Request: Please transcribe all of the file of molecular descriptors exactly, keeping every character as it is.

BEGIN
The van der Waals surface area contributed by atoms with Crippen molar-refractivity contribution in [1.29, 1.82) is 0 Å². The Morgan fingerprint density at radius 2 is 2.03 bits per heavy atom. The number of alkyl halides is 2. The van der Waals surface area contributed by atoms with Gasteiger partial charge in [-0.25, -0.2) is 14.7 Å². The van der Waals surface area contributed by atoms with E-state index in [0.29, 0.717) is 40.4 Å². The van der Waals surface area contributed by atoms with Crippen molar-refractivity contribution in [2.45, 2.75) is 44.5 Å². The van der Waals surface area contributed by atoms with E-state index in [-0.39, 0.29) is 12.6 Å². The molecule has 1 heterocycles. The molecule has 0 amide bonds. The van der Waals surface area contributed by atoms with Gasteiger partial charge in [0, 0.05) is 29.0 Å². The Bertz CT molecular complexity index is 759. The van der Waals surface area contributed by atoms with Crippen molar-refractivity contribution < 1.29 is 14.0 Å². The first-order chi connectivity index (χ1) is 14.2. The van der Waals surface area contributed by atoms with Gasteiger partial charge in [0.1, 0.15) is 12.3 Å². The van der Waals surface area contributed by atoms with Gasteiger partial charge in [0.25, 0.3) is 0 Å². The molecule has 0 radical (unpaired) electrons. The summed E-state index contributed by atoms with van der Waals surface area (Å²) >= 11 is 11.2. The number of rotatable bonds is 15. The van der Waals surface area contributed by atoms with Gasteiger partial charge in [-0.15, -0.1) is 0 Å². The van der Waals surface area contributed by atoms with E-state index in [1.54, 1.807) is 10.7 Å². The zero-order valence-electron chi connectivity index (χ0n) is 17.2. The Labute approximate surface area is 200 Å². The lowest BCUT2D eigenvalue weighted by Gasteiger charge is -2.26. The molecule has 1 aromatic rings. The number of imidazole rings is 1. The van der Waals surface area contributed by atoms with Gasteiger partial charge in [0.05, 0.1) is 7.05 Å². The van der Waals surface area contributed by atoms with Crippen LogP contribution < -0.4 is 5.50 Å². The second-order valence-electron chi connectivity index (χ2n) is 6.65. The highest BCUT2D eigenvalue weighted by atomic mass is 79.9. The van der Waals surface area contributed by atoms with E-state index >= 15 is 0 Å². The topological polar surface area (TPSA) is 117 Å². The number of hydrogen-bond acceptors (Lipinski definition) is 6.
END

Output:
The van der Waals surface area contributed by atoms with Crippen molar-refractivity contribution in [1.29, 1.82) is 0 Å². The Morgan fingerprint density at radius 2 is 2.03 bits per heavy atom. The number of alkyl halides is 2. The van der Waals surface area contributed by atoms with Gasteiger partial charge in [-0.25, -0.2) is 14.7 Å². The van der Waals surface area contributed by atoms with E-state index in [0.29, 0.717) is 40.4 Å². The van der Waals surface area contributed by atoms with Crippen molar-refractivity contribution in [2.45, 2.75) is 44.5 Å². The van der Waals surface area contributed by atoms with E-state index in [-0.39, 0.29) is 12.6 Å². The molecule has 1 heterocycles. The molecule has 0 amide bonds. The van der Waals surface area contributed by atoms with Gasteiger partial charge in [0, 0.05) is 29.0 Å². The Bertz CT molecular complexity index is 759. The van der Waals surface area contributed by atoms with Crippen molar-refractivity contribution < 1.29 is 14.0 Å². The first-order chi connectivity index (χ1) is 14.2. The van der Waals surface area contributed by atoms with Gasteiger partial charge in [0.1, 0.15) is 12.3 Å². The van der Waals surface area contributed by atoms with Gasteiger partial charge in [0.25, 0.3) is 0 Å². The molecule has 0 radical (unpaired) electrons. The summed E-state index contributed by atoms with van der Waals surface area (Å²) >= 11 is 11.2. The number of rotatable bonds is 15. The van der Waals surface area contributed by atoms with Gasteiger partial charge in [-0.15, -0.1) is 0 Å². The van der Waals surface area contributed by atoms with E-state index in [1.54, 1.807) is 10.7 Å². The zero-order valence-electron chi connectivity index (χ0n) is 17.2. The Labute approximate surface area is 200 Å². The lowest BCUT2D eigenvalue weighted by Gasteiger charge is -2.26. The molecule has 1 aromatic rings. The number of imidazole rings is 1. The van der Waals surface area contributed by atoms with Gasteiger partial charge in [0.05, 0.1) is 7.05 Å². The van der Waals surface area contributed by atoms with Crippen LogP contribution < -0.4 is 5.50 Å². The second-order valence-electron chi connectivity index (χ2n) is 6.65. The highest BCUT2D eigenvalue weighted by atomic mass is 79.9. The van der Waals surface area contributed by atoms with E-state index >= 15 is 0 Å². The topological polar surface area (TPSA) is 117 Å². The number of hydrogen-bond acceptors (Lipinski definition) is 6.